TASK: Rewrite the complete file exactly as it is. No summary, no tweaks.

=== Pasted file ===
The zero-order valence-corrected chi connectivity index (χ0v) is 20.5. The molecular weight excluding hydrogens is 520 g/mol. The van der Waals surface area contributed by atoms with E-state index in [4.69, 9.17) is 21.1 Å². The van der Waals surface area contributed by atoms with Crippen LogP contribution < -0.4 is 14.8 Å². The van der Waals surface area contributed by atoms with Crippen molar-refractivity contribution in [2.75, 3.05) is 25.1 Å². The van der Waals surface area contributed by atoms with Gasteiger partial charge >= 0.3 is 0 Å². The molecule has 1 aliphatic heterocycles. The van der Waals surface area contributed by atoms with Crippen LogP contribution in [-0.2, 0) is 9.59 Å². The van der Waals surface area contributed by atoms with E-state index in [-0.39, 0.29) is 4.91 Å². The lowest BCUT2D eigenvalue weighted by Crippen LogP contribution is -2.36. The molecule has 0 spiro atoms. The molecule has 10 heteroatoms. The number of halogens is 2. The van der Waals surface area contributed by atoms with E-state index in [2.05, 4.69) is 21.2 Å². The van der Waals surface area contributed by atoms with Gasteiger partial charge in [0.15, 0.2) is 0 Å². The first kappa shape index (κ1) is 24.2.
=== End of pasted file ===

The zero-order valence-corrected chi connectivity index (χ0v) is 20.5. The molecular weight excluding hydrogens is 520 g/mol. The van der Waals surface area contributed by atoms with E-state index in [4.69, 9.17) is 21.1 Å². The van der Waals surface area contributed by atoms with Crippen LogP contribution < -0.4 is 14.8 Å². The van der Waals surface area contributed by atoms with Crippen molar-refractivity contribution in [2.75, 3.05) is 25.1 Å². The van der Waals surface area contributed by atoms with Gasteiger partial charge >= 0.3 is 0 Å². The molecule has 1 aliphatic heterocycles. The van der Waals surface area contributed by atoms with Crippen LogP contribution in [-0.2, 0) is 9.59 Å². The van der Waals surface area contributed by atoms with E-state index in [-0.39, 0.29) is 4.91 Å². The lowest BCUT2D eigenvalue weighted by Crippen LogP contribution is -2.36. The molecule has 0 spiro atoms. The molecule has 10 heteroatoms. The number of halogens is 2. The van der Waals surface area contributed by atoms with E-state index in [2.05, 4.69) is 21.2 Å². The van der Waals surface area contributed by atoms with Gasteiger partial charge in [0.15, 0.2) is 0 Å². The first kappa shape index (κ1) is 24.2.